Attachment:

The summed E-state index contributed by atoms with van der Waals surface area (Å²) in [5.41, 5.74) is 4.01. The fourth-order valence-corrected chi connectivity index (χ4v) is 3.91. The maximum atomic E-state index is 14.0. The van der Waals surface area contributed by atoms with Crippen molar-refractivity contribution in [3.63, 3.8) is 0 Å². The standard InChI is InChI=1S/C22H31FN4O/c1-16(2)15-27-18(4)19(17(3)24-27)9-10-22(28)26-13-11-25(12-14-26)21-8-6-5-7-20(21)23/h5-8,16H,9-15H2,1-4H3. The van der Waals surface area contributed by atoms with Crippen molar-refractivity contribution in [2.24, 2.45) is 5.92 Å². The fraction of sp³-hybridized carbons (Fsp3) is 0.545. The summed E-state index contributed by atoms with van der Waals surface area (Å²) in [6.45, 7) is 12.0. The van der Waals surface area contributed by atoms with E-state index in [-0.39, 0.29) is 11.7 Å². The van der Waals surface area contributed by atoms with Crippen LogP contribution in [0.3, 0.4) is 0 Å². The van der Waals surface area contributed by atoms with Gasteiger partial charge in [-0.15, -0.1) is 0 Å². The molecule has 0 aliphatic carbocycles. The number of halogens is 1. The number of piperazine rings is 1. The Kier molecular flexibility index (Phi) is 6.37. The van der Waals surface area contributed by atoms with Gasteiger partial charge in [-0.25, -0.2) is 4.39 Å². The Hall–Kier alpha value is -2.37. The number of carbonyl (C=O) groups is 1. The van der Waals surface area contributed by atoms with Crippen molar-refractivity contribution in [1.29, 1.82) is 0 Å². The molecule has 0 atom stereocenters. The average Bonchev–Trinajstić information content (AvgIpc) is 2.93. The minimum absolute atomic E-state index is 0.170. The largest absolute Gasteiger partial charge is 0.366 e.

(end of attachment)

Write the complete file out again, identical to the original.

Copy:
The summed E-state index contributed by atoms with van der Waals surface area (Å²) in [5.41, 5.74) is 4.01. The fourth-order valence-corrected chi connectivity index (χ4v) is 3.91. The maximum atomic E-state index is 14.0. The van der Waals surface area contributed by atoms with Crippen molar-refractivity contribution in [3.63, 3.8) is 0 Å². The standard InChI is InChI=1S/C22H31FN4O/c1-16(2)15-27-18(4)19(17(3)24-27)9-10-22(28)26-13-11-25(12-14-26)21-8-6-5-7-20(21)23/h5-8,16H,9-15H2,1-4H3. The van der Waals surface area contributed by atoms with Crippen molar-refractivity contribution in [2.24, 2.45) is 5.92 Å². The fraction of sp³-hybridized carbons (Fsp3) is 0.545. The summed E-state index contributed by atoms with van der Waals surface area (Å²) in [6.45, 7) is 12.0. The van der Waals surface area contributed by atoms with E-state index in [-0.39, 0.29) is 11.7 Å². The van der Waals surface area contributed by atoms with Crippen LogP contribution in [0.3, 0.4) is 0 Å². The van der Waals surface area contributed by atoms with Gasteiger partial charge in [-0.15, -0.1) is 0 Å². The molecule has 0 aliphatic carbocycles. The number of halogens is 1. The number of piperazine rings is 1. The Kier molecular flexibility index (Phi) is 6.37. The van der Waals surface area contributed by atoms with Gasteiger partial charge in [-0.25, -0.2) is 4.39 Å². The Hall–Kier alpha value is -2.37. The number of carbonyl (C=O) groups is 1. The van der Waals surface area contributed by atoms with Crippen molar-refractivity contribution in [1.29, 1.82) is 0 Å². The molecule has 0 atom stereocenters. The average Bonchev–Trinajstić information content (AvgIpc) is 2.93. The minimum absolute atomic E-state index is 0.170. The largest absolute Gasteiger partial charge is 0.366 e.